Your healthcare provider is a hugely valuable resource for you as you head down the homestretch of pregnancy – make sure you get your questions ready!
3rd Trimester, 6th Appointment (Week 37)
Provided you and Baby are in tip-top shape, this will be another one of those quick and easy, but super helpful 15-minute appointments. The healthcare provider will take your weight, blood pressure, and ask you to provide a urine sample, which they will screen for elevated levels of protein and sugar. Your healthcare provider will also discuss Baby’s movements with you, measure the size of your womb to get a sense of how big Baby is, and measure their heart rate with a fetal doppler. And now that they are nearly full-term, it’s really time to start thinking very seriously about delivery. If they are still in breech position, beginning at week 37 your healthcare provider may consider an External Cephalic Version (ECV) to retain the option of a vaginal delivery even if they do not turn on their own.
An ECV involves your healthcare provider pushing down on your womb and manipulating Baby to turn towards the proper, head-down delivery position, and must be performed in the hospital by an experienced provider. Because the procedure involves a slight but possible risk for the Baby, and the possibility of discomfort for you, your healthcare provider will take many precautions before performing this procedure. These may include:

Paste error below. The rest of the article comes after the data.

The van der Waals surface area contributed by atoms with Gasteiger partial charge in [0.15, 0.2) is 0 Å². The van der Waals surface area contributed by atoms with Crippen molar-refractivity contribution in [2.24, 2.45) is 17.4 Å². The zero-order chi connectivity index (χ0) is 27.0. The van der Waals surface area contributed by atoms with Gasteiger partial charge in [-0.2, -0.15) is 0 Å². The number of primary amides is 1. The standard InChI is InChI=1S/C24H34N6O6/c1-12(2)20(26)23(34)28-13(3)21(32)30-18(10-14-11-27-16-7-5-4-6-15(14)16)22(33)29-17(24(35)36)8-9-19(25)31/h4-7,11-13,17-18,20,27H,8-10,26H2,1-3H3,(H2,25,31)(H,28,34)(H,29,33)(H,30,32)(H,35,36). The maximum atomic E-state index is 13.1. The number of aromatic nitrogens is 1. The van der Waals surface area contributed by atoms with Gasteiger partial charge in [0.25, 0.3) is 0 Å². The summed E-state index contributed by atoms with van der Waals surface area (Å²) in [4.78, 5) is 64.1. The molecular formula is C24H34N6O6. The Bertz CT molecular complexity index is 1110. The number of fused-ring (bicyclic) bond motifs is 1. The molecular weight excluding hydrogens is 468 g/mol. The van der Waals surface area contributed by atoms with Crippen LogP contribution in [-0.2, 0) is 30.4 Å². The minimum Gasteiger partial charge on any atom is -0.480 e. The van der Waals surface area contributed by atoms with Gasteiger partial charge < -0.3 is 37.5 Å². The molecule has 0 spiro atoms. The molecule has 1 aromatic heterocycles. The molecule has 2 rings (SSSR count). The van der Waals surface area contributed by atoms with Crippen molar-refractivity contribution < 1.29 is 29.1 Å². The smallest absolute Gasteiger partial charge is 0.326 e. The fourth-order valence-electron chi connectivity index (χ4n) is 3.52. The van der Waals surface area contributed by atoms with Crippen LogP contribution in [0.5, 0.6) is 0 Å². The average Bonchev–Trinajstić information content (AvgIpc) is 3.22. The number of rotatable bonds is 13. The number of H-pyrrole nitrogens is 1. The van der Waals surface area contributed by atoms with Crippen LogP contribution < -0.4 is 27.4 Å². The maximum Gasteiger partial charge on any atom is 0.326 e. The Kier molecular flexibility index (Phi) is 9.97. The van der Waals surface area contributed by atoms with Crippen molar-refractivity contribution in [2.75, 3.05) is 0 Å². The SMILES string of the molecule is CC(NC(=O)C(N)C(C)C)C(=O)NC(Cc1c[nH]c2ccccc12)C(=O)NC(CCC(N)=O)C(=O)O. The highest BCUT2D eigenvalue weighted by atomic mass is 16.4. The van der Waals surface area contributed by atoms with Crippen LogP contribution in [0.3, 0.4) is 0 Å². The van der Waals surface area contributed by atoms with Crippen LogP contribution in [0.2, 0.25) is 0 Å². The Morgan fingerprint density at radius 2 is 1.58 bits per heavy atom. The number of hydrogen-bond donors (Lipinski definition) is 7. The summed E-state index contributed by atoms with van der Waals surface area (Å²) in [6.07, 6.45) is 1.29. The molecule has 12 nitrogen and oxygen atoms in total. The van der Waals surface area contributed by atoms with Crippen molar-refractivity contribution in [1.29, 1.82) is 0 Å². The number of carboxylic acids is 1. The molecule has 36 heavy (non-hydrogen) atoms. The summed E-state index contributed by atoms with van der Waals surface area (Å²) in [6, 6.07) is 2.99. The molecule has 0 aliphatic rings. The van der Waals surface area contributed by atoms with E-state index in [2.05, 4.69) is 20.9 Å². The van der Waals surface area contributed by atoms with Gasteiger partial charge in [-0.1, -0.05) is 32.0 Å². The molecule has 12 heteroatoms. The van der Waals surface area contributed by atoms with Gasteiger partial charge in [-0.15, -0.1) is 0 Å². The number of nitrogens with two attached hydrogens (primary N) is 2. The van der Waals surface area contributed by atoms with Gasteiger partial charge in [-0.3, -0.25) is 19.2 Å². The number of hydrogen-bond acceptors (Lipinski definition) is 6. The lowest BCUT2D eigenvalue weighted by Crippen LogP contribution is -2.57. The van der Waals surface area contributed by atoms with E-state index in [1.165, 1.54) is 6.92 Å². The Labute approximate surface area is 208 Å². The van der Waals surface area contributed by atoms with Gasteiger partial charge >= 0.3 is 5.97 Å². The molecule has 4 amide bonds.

- Fetal ultrasound: Your healthcare provider needs to know exactly baby and the placenta are in your belly, and he or she almost must be able to determine the amount of amniotic fluid.
- Fetal heart rate: Baby’s heart rate should increase a bit when coaxed into moving, so your healthcare provider will want to make sure that the slightly elevated rate is there.
- Terbutaline: A drug that is normally dispensed to prevent pre-term labor, but acts by relaxing the uterus, terbutaline is often given to women who are undergoing an ECV, as contractions can lead to complications for the breeched baby due to the positioning of the umbilical cord.
- Epidural: An initial failed attempt to turn Baby might lead to another try. However, ECVs can be quite painful, so an epidural may be given to lessen any ECV-related pain.
The ECV success rate is about 58%. However, an unsuccessful ECV is far from a disaster – it simply means that baby may have to be a C-section.
Reviewed by Dr. Jamie Lo
- Committee on Obstetric Practice. “Analgesia and Cesarean Delivery Rates: Committe Opinion Number 339.” ACOG. American College of Obstetricians and Gynecologists, 6/6/2015. Web.
- Hofmeyr GJ, Kulier R. “External cephalic version for breech presentation at term.” Cochrane Database Syst Rev. 10:CD000083. doi: 10.1002/14651858.CD000083.pub2. Web. 10/17/2012.
- Andrew S. Coco, M.D., M.S., Stephanie Silverman, M.D. “External Cephalic Version.” American Family Physician. 58(3):731-738. Web. 9/1/1998.
- Mayo Clinic Staff. “Third trimester pregnancy: What to expect.” Mayo Clinic. Mayo Clinic, 5/5/2014. Web.